Understanding Yoruba Political Mindset In The Context Of Igbo Saboteur Syndrome — A Tribute to Bishop (Prof) Funmilayo Adesanya-Davis Understanding Yoruba Political Mindset In The Context Of Igbo Saboteur Syndrome — A Tribute to Bishop (Prof) Funmilayo Adesanya-Davis
By: Nwankwo Tony Nwaezeigwe, PhD, DD In October 1966 my late father Lawrence Obi Nwankwo Nwaezeigwe escaped the pogrom by the whiskers in the... Understanding Yoruba Political Mindset In The Context Of Igbo Saboteur Syndrome — A Tribute to Bishop (Prof) Funmilayo Adesanya-Davis

Dr Nwezeigwe

By: Nwankwo Tony Nwaezeigwe, PhD, DD

In October 1966 my late father Lawrence Obi Nwankwo Nwaezeigwe escaped the pogrom by the whiskers in the Northern city of Bauchi. Many of his relations and Igbo ethnic compatriots were not so lucky. In 1991, my Mother’s only brother Mr. Vincent Onyeachonam—a Brave and Brilliant Biafran Soldier during the Nigerian Civil War then working with Blackwood Hodge Nigeria Limited escaped the anti-Igbo Kano riots by the act of Providence, only to die in a ghastly motor accident shortly after along Warri-Sapele Highway. This is just my own side of the gory story of the Nigeria experience. Thousands of my Igbo compatriots have their own sides of the story to tell. And as things are moving in Nigeria today with the dominance of the present band of crass and self-centred Southeast Igbo political leadership, more Igbo people will have similar stories to tell in the future.
My father had after the May anti-unification riots against the Igbo in the Northern Region or Group of Provinces as General Aguiyi-Ironsi chose to call it, relocated us temporarily to Jos at the home of his Uncle—Mr. Adudu, since Jos was relatively friendly to the Igbo at that stage of the crisis. From Jos we were finally sent back to our hometown Ibusa. Back in Bauchi, while resuming his duty with the then Italian Construction giant—Stalin Astaldi as a Store-Keeper with caution like every other Igbo man then, he made several attempts to convey his property back home; but no Hausa-Fulani transporter was willing to transport them even to Jos from where he could have accessed another transportation to the South. His long frustration was eventually brought to an end by the outbreak of the Pogrom in October.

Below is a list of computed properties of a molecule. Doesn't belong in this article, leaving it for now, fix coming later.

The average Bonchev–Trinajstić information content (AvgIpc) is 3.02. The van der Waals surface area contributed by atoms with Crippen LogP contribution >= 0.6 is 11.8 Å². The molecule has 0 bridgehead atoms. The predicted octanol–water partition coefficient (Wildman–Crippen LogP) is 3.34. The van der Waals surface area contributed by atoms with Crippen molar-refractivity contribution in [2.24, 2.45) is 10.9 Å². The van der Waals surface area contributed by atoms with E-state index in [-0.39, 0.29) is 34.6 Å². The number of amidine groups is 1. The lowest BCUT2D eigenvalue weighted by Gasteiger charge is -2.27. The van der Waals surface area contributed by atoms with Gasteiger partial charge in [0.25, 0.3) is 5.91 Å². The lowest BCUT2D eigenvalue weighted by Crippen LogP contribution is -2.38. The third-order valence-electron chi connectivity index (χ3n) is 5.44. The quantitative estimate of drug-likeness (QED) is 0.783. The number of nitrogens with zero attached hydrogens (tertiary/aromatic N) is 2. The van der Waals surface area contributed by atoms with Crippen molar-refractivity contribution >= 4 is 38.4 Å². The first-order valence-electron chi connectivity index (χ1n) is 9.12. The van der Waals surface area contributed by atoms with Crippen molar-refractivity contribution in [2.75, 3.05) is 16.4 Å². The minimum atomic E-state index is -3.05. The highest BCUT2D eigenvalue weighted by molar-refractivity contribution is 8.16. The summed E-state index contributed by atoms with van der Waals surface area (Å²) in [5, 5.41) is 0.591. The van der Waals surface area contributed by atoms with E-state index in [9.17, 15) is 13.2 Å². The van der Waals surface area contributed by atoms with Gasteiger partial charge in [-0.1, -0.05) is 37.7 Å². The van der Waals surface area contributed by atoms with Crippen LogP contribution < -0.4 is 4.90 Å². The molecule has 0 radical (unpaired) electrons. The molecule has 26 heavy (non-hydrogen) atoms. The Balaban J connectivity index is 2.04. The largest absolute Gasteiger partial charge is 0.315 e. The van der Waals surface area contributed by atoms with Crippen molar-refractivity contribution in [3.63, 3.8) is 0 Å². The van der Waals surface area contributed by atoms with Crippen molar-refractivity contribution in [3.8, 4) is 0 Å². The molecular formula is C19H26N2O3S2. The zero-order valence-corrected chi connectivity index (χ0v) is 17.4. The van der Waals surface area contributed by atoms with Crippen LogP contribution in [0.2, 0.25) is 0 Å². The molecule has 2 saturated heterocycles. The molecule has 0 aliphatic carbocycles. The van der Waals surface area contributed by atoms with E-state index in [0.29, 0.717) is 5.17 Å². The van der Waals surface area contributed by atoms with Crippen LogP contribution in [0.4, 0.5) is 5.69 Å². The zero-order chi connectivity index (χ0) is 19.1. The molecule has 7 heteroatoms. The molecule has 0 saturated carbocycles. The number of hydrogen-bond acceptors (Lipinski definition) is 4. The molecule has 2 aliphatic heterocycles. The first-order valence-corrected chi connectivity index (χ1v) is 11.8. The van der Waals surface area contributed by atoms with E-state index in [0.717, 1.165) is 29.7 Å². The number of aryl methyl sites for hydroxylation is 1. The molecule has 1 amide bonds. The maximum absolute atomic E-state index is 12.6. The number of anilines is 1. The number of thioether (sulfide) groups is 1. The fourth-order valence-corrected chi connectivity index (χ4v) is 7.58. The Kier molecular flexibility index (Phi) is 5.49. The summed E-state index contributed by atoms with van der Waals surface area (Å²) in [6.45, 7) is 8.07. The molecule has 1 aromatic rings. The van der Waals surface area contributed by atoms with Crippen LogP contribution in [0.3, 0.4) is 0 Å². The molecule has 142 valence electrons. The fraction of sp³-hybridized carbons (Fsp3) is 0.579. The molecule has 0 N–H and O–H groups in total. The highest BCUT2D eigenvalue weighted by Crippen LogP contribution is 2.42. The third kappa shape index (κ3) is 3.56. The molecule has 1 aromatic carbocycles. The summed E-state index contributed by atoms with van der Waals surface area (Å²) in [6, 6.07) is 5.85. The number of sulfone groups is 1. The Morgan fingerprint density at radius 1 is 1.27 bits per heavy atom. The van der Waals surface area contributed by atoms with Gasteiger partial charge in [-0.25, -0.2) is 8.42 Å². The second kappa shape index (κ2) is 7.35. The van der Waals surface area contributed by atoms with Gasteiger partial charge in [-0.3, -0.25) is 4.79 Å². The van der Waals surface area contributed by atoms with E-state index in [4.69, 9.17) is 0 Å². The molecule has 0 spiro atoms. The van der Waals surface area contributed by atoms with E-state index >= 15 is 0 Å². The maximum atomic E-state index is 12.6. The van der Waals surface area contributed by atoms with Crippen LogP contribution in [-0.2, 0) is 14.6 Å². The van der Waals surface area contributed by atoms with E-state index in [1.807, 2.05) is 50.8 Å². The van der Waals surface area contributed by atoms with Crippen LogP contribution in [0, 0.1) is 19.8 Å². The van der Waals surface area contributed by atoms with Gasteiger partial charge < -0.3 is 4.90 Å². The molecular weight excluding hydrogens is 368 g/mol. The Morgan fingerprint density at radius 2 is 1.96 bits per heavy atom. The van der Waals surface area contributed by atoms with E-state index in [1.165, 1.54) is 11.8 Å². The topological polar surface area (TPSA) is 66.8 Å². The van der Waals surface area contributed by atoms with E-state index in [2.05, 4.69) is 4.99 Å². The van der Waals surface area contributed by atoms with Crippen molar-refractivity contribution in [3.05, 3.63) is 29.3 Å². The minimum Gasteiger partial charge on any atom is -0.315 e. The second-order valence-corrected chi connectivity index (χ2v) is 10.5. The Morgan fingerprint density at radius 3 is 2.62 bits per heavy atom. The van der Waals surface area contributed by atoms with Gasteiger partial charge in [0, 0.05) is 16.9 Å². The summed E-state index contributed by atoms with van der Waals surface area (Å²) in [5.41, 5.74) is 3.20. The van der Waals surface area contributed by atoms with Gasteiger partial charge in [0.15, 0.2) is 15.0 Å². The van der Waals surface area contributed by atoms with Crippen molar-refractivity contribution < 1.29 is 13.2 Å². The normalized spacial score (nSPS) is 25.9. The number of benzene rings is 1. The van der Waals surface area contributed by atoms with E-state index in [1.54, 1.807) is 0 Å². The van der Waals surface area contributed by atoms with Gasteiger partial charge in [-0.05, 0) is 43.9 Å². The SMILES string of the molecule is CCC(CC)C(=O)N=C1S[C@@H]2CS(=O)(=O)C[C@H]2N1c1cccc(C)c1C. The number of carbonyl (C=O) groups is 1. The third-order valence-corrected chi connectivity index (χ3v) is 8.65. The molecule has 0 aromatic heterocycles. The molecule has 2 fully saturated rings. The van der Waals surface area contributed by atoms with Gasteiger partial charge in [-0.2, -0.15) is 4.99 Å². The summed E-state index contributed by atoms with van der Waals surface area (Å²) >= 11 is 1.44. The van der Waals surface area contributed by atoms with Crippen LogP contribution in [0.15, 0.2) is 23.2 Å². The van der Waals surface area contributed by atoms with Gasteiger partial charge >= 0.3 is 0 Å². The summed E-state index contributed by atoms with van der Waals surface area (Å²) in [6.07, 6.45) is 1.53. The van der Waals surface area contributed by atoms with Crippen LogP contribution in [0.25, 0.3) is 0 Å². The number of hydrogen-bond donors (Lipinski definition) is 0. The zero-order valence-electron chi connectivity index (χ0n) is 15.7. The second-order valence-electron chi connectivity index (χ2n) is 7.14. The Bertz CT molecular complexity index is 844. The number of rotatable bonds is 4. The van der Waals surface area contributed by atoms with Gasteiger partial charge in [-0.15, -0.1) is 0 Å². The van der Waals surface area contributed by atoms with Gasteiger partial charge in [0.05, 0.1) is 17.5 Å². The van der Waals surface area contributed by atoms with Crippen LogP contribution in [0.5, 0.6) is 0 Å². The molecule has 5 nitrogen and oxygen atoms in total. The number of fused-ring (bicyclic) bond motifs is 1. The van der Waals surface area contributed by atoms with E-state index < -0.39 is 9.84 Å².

On that fateful day in October 1966, my father was alerted in his office by one of his Igbo colleagues who came panting, informing him that the people had started killing the Igbo. He immediately left his office and rushed back home where he took some money, put few belongings in his portfolio and left the house without knowing where he was going. As soon as he entered the streets, he was confronted by a Policeman who ordered him to open his portfolio for him to examine the contents.
My father knew that the tactic was for the Policemen to accost Igbo people, pretend to be interrogating them, and thereafter give sign to the mob which would then emerge and descend on their victims. So he pretended to be opening his portfolio while watching the Policeman with the corner of one eye. As soon as the Policeman thought he was fully concentrated on the business of opening his portfolio and beckoned on the mob, my father left everything and took to his heels with the mob pursuing him with murderous intensity. He managed to outwit the irate mob by miraculously jumping over the Public Works Department (PWD) fence, an incredible feat which left his assailants mopping with awe and panting with anger. He subsequently found himself in the hyena-infested jungle caves of the wild Bauchi Hills.
Two days after his sojourn in the forest caves he met his fleeing kinsman from Okpanam in the same Cave. With that he thus had a companion in suffering. They had pulled-off their shirts and were bare-footed. There was no food except Mbembe (Wild Blackberry) which they could only gather and eat during the night, since during the day they hid themselves in the caves like wild animals do and which they changed quite often for security purposes.
At a stage, his Okpanam kinsman who was much older than him in age became so hungry that my father was forced to follow him to the direction of the sound of a mortar to beg for food. When they got there they met a Fulani woman pounding dawadawa (Guinea corn) and before they could conclude their request for food the woman immediately raised alarm. Both men fled back into their cave haven as their assailants emerged, pursuing them deep inside the cave. My father informed me that even after the fruitless search one of them insisted on staying back in the cave and continued to search for them. But as providence would have it, they were concealed by the perpetual darkness of the cave. In the night they relocated to another cave where after two days his Okpanam kinsman resolved he was no longer going to bear the hunger and suffering, left my father and moved back to the city. My father never saw him again.